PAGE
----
So does the Air Force know more than it is really telling?
I offer one more piece of old evidence. In the Sunday New York Times on February 28th, 1960 back in the editorial wasteland of page 30. We see a furniture display advertisement that fills the lower 2/3s of the page. In the upper 1/3 of the page are a women’s dress shop ad and an ad for women’s lingerie. Jammed between the two lady ads is a small, two column United Press International news item dated 27 Feb titled; “AIR FORCE ORDER ON ‘SAUCERS’CITED.”
The article begins, “The Air Force has sent its commands a warning to treat sightings of unidentified flying objects as ‘serious business’ directly related to the nation’s defense, it was learned today.”
Later in the article the former head of the Central Intelligent Agency, retired Vice Admiral Roscoe. H. Hillenkoetter is quoted, “behind the scenes, high-ranking Air Forces officers are soberly concerned about UFOs.”
In addition the Admiral is further quoted as saying, “But through official secrecy and ridicule, many citizens are led to believe the unknown flying objects are nonsense.”
It’s curious as to why the New York Times chose to bury this story?
In the classified information world, eventually even the most sensitive subjects get declassified after about fifty years. Here at New York Skies we believe that the seventy year veil of secrecy should be lifted. It’s time for the truth about UFOs, it’s time for Disclosure.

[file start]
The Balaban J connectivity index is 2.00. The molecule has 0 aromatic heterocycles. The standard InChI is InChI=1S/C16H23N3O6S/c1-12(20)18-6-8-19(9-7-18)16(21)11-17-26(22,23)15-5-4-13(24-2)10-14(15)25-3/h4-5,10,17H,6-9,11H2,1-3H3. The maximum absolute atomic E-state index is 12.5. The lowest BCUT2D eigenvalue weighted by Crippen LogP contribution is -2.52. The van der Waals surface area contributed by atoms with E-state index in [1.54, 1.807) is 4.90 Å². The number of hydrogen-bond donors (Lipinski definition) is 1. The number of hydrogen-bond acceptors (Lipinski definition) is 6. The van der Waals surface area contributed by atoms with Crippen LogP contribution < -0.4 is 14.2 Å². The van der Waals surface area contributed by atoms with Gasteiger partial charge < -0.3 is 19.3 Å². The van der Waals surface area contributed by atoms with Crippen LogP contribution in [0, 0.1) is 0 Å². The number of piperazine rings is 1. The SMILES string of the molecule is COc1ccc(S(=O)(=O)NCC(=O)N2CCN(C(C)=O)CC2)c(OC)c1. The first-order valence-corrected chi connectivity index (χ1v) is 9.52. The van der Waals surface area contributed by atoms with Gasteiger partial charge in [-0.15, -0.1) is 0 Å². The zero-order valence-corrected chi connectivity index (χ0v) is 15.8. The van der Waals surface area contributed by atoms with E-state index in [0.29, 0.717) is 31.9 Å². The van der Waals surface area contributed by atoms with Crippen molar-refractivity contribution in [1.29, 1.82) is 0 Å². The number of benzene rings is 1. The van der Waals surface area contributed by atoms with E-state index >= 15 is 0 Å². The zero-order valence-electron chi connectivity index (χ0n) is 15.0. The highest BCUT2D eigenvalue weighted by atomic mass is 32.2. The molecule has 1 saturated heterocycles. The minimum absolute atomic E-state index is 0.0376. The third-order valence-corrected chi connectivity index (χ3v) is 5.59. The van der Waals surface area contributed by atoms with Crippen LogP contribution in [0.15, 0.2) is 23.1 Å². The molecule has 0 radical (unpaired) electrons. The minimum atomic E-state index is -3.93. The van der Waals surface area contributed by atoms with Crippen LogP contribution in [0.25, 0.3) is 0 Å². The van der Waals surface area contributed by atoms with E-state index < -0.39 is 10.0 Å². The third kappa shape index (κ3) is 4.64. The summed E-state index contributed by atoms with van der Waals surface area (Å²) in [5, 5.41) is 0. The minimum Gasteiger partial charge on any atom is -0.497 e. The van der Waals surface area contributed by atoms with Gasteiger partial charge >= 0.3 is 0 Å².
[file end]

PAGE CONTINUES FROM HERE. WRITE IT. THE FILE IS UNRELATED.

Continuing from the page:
Let’s look at some New York UFO sightings from the 1940s.
8 January 1946, at about 2 a.m. several Brooklyn sisters and their mother witnessed a flying disk hovering 100-feet over their neighbor’s house. They state that the craft was roaring like a jet and had “writing like Arabic or hieroglyphics around the sides of the silver metal disk.” Now in their 70’s both women and their 90 year old mother swear by this report to this day.
14 July 1947, at about 10:30 p.m. a Syracuse resident was looking out of the window of the Hiawatha Cottage of the Elmcrest Children’s center. Suddenly he saw a huge cigar shaped metal craft hovering above the trees near the center. “It just hung suspended there above the trees.” The craft is described as having no lights, windows or any external markings.
12 August 1947, at about 10 p.m. a half dozen New Yorkers were camping at their cabin at Saranac Lake. Suddenly one of the adults noticed an odd disk shaped object in the night sky and then another. In all they witnessed six disk shaped craft, all of which were slightly glowing. The objects passed overhead “making a whirring sound.” The campers watched in awe until the disks disappeared behind Mount Baker. Later they heard on the local radio station that many others around the lake had seen the spectacle.
If you have a story to tell, I’d love to hear the when, where and what. Email it to [email protected]. The names of witnesses will be omitted to protect their privacy.